What Happens When We Apply a 10V Source to a Diode in Reverse Bias?

In summary: Again, I don't understand your question. The depletion region at zero bias has a certain width, depending on the doping densities of the two sides.
  • #1
CaptainMarvel1899
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Assume we have a diode . We connenct the negative terminal of the battery(anode) to the n type region and we connect the positive terminal of the battery to the p type region of the battery.The net force forces electrons to start flowing from the n type region to the p type region.As long as we increase voltage,we increase the propability of a bond to be broken(Si-B-) so the depletion region gets narrower.Once we reach 0.7V the depletion region gets so tiny that we assume it doesn't exist.Now if we connect the diode to a different way (reverse bias) electron flow until the depletion region will get wide enough so that it would oppose the external voltage(Battery).Since now the electric field is very big why don't the electrons flow from the p type to thw n type to reduce the electric potential?I know that during reverse bias condition there is a reduce in chemical potential , but in zero bias condition the chemical and the electric potential reach equillibrium at 0.7V so breakdown voltages 10V can't be explained . Help appreciated.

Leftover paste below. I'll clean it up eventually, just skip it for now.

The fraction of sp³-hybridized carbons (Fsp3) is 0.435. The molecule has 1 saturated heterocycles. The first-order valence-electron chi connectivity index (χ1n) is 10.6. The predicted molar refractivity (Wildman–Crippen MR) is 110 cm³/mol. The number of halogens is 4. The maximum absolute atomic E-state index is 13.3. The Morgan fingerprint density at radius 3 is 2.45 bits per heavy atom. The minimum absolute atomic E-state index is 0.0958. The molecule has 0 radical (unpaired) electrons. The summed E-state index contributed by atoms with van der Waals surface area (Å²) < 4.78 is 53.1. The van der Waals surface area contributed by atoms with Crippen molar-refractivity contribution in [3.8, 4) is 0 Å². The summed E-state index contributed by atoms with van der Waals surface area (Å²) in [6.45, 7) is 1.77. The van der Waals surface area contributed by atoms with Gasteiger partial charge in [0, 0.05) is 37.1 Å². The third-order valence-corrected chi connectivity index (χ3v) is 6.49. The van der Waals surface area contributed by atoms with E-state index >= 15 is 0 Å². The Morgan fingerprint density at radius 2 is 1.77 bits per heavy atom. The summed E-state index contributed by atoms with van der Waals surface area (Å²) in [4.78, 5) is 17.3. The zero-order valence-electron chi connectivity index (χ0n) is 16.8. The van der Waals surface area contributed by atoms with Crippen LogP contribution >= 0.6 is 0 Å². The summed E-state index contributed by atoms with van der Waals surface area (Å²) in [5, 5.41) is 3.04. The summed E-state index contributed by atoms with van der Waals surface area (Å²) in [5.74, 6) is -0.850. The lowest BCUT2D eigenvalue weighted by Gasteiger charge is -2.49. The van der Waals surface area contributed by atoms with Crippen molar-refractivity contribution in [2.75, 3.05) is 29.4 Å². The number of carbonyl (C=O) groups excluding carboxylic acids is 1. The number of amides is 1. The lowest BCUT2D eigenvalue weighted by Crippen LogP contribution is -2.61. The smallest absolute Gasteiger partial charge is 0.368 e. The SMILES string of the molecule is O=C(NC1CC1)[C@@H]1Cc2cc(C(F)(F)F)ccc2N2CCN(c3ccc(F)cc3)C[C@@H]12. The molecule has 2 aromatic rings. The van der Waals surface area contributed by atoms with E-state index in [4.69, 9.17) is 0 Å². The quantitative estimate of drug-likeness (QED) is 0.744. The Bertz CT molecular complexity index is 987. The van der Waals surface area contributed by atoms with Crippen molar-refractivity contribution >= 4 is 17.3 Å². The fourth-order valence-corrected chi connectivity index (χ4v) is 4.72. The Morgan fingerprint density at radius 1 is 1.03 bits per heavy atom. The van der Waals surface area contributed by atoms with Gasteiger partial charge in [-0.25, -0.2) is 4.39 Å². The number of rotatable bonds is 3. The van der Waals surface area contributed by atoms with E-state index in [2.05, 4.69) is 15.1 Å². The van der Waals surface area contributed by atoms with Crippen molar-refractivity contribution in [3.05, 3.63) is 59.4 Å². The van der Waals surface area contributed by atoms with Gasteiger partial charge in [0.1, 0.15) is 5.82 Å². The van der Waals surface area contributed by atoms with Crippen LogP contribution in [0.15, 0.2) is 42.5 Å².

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  • #2
P type semiconductors conduct by moving electron holes. But there are no holes available from the depletion region. Similarly, the n type semiconductor moves electrons - but there will be no electrons available on the n side of the depletion region.
 
  • #3
Moving electron holes are basicly electrons moving at the opposite direction and what this has to do with my issue?1
 
  • #4
CaptainMarvel1899 said:
...Since now the electric field is very big why don't the electrons flow from the p type to thw n type to reduce the electric potential?..

The reason is that there are essentially no electrons in the p type region. The few electrons that are generated by thermal processes do flow into the n-type region. This is why diodes have a small reverse current.
 
  • #5
phyzguy said: